How to Store Produce So It Stays Fresh Longer

Cook cutting a potato

Let’s face it: you don’t always use produce right away. Sometimes, those meals you had planned get pushed back (pizza after a hard day’s work is sometimes necessary!), and sometimes, you just overbuy due to a sale or to avoid too many trips to the store.

Fortunately, that doesn’t have to mean a one-way trip to the trash can. As long as you store your produce properly, you can get an extra few days — maybe even weeks — out of that investment.

Want to make sure your fruits and veggies stay fresh for as long as possible? Try these tips:

If it grows in the ground, keep it in a cool, dark place.

Produce like onions, potatoes, zucchini, and garlic grow in the ground — so mimicking those ground-like conditions is your best bet for keeping them longer. Store them somewhere dark and dry, and try to keep the temperature below 70 degrees. It’s a lot cooler underground than you probably think.

Adjust your fridge’s crisper drawers.

If your refrigerator has crisper doors with adjustable settings, then set up two different environments. On the first, set it to low humidity (it may say “low”, or you may need to just open up the drawer’s air vent manually). Use this one for foods that rot — things like apples, avocado, bananas, and peaches.

Then, set up the other drawer on “high” humidity — or just close the vents manually. You’ll want to put items that wilt in here, so things like spinach, lettuce, herbs, etc. You should also keep sensitive fruits like strawberries and watermelon here. 

Prep your leafy greens.

To get more out of your lettuce, kale, or spinach, rinse and dry them, wrap them in a paper towel loosely, and seal them up in a plastic bag or Tupperware container before putting them in the fridge. The bag protects the leaves from coming in contact with other items that could wilt them.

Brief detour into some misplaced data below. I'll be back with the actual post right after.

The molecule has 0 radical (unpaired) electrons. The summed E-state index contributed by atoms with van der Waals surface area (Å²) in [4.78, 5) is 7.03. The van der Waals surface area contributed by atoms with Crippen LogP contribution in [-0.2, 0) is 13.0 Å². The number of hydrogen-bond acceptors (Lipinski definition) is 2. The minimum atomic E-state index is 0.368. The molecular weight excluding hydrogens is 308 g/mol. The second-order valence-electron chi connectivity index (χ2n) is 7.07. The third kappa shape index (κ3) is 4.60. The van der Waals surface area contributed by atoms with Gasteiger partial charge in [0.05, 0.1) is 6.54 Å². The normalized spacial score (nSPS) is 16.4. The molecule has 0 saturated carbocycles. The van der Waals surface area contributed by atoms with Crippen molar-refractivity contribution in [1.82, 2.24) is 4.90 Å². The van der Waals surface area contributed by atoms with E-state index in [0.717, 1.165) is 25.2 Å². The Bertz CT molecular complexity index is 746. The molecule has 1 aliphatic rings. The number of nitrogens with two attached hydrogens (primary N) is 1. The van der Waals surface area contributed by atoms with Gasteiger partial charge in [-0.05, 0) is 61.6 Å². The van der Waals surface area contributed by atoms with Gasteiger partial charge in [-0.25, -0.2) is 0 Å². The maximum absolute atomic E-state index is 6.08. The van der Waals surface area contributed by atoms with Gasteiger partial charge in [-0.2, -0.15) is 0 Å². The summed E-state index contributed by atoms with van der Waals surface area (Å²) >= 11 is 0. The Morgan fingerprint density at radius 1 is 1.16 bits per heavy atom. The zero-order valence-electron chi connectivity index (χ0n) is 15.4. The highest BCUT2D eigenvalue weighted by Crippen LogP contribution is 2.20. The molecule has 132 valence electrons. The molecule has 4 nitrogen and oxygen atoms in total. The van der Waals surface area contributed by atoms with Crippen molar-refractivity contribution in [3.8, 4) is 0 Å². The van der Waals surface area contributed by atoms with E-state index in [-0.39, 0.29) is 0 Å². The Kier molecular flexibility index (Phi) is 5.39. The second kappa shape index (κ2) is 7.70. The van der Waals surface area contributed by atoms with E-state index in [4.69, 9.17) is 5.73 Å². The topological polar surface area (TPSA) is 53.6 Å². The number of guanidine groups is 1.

Keep your tomatoes out of the fridge.

Tomatoes are the one item you should be keeping on the counter. For one, they ripen more evenly when stored at room temperature. They’ll also taste better here, too (the fridge can make them grainy). 

Get the most out of your produce

Don’t let that produce go to waste. Invest some time and energy into storing them properly, and you’ll cut down on waste and have better-tasting meals to boot. 

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Aly Yale

Aly J. Yale is a freelance writer focusing on real estate, mortgage, and the housing market. Her work has been featured in Forbes, Bankrate, The Motley Fool, Business Insider, The Balance, and more. Prior to freelancing, she served as an editor and reporter for The Dallas Morning News. She graduated from Texas Christian University's Bob Schieffer College of Communication with a major in radio-TV-film and news-editorial journalism. Connect with her at or on Twitter at @AlyJwriter.